China wash-outs cost soybeans slender grip on $15

Soybeans lost their slender grip on $15 a bushel after farm officials revealed that importers had cancelled 420,000 tonnes of orders from the US, sparking concerns that elevated prices are scaring buyers.

Chinese importers cancelled 300,000 tonnes in orders of US soybeans, with buyers from unknown destinations scrapping purchases of a further 120,000 tonnes, the US Department of Agriculture said.

While no reason was given for the cancellations, they were widely presumed to be motivated by a wish to cash in on prices which remain high by historical perspectives, if well below record top of $17.94 a bushel set in September.


"It may be that when the Chinese bought the soybeans, they bought futures to cover themselves," said Don Roose, president of US Commodities.

With the position in profit, "they washed out of the cash and sold the futures".

"It looks like crops are getting bigger in South America. The USDA is expected to add 0.5-1.0 bushel an acre to its estimate for the last US soybean yield in the next Wasde crop report," both factors which suggest lower soybean prices.

"And China has already bought a big percentage of what it needs for this season."

China has purchased more than 18m tonnes of US soybeans alone, in completed exports and outstanding sales, so far in 2012-13.

'Trying to be cute'

However, at Rice Dairy, Jerry Gidel said that there was still reason to think that selling now might not prove a winning bet, given that South American crops are not yet in the bag, and demand is strong both in the US and on export markets.

"I am in the mindset that someone is trying to be cute," Mr Gidel told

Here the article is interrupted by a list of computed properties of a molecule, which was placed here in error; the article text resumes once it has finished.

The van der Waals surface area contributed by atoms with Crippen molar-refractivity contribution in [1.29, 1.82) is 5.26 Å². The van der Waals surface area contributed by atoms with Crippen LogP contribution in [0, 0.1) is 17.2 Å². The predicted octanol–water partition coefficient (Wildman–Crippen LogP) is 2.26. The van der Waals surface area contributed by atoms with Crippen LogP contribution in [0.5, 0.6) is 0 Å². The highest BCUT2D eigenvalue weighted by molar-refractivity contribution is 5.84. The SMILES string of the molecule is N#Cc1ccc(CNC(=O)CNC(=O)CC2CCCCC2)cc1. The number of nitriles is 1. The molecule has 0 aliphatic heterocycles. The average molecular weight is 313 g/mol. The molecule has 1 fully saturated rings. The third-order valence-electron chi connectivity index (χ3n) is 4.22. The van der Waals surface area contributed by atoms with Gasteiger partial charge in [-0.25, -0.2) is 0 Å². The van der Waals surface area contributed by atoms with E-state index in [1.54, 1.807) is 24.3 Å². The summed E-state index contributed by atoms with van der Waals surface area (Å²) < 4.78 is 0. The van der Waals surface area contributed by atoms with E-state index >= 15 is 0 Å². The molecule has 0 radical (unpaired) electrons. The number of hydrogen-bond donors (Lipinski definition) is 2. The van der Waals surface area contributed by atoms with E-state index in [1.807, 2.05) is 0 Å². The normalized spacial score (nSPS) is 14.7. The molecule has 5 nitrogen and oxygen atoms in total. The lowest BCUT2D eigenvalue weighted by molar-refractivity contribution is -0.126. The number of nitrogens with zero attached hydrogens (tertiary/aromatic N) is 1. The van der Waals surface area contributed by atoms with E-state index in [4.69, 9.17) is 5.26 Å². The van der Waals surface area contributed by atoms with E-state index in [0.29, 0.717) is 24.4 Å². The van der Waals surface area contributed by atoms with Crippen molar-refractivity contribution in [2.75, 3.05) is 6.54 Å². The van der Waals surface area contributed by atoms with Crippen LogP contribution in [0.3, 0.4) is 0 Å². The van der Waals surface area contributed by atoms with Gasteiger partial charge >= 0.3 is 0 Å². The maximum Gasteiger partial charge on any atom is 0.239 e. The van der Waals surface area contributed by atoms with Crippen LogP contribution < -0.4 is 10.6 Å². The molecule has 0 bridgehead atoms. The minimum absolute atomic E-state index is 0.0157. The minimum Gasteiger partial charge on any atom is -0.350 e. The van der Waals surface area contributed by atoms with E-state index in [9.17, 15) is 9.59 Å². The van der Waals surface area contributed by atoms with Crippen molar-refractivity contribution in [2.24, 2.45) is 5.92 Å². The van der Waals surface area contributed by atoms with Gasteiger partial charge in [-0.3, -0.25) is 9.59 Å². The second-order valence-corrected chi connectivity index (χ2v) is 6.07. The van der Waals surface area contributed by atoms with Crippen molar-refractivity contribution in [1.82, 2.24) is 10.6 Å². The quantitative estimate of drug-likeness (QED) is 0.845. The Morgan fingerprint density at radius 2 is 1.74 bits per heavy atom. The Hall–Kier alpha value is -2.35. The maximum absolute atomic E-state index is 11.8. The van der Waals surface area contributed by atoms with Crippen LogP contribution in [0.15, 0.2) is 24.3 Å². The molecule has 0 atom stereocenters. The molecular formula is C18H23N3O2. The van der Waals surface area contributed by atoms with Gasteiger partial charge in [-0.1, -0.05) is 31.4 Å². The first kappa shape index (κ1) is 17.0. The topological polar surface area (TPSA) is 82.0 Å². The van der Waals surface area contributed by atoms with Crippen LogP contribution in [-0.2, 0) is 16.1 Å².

"It might work, it might not. But I do not thinks producers are going to pay a lot of attention to this," and expedite sales.

Argentina vs Brazil

The sale came amid mixed news on South American soybeans, with RJ O'Brien describing the Brazilian crop's yield potential as "stable to improving", with a harvest estimate of 82m-83m tonnes, ahead of the USDA's forecast of 81.0m tonnes.

Influential crop scout Michael Cordonnier this week kept his forecast for the crop unchanged at 80m tonnes, but said that the figure "could move higher".

However, Old World on Tuesday cut its forecast for the Argentine crop by 1m tonnes to 53.0m tonnes, warning over the impact of rains on slowing seedings.

"Although soybeans can be planted until January in several areas, and although some of the intended corn area will be switched to soybeans, it is still possible that total soybean plantings will turn out below the intentions of 19.7m hectares," Oil World said.

"Also, later plantings will result in lower yields."

Prices ease

Soybean futures for January, having clambered back above $15 a bushel in early deals, retreated to $14.74 a bushel, a drop of 1.5%, with some half an hour of Chicago trading yet to go.

The better-traded March lot stood 1.3% down at $14.68 a bushel.

The declines also took the contracts below their 50-day moving averages, a negative technical signal.

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